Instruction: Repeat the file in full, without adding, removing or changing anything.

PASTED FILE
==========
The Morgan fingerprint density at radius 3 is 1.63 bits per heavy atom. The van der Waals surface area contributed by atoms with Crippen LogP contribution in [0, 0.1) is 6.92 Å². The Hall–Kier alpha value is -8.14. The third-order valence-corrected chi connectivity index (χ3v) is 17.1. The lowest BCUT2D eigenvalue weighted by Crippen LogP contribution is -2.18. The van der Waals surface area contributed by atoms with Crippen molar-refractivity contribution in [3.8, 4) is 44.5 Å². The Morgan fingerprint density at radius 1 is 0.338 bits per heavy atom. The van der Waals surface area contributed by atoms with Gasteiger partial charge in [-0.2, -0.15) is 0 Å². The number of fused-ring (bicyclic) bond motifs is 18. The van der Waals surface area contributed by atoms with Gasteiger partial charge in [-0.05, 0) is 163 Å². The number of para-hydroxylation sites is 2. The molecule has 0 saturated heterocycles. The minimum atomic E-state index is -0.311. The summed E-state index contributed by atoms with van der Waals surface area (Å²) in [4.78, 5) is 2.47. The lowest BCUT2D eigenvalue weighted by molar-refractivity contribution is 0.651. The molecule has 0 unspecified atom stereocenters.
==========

The Morgan fingerprint density at radius 3 is 1.63 bits per heavy atom. The van der Waals surface area contributed by atoms with Crippen LogP contribution in [0, 0.1) is 6.92 Å². The Hall–Kier alpha value is -8.14. The third-order valence-corrected chi connectivity index (χ3v) is 17.1. The lowest BCUT2D eigenvalue weighted by Crippen LogP contribution is -2.18. The van der Waals surface area contributed by atoms with Crippen molar-refractivity contribution in [3.8, 4) is 44.5 Å². The Morgan fingerprint density at radius 1 is 0.338 bits per heavy atom. The van der Waals surface area contributed by atoms with Gasteiger partial charge in [-0.2, -0.15) is 0 Å². The number of fused-ring (bicyclic) bond motifs is 18. The van der Waals surface area contributed by atoms with Gasteiger partial charge in [-0.05, 0) is 163 Å². The number of para-hydroxylation sites is 2. The molecule has 0 saturated heterocycles. The minimum atomic E-state index is -0.311. The summed E-state index contributed by atoms with van der Waals surface area (Å²) in [4.78, 5) is 2.47. The lowest BCUT2D eigenvalue weighted by molar-refractivity contribution is 0.651. The molecule has 0 unspecified atom stereocenters.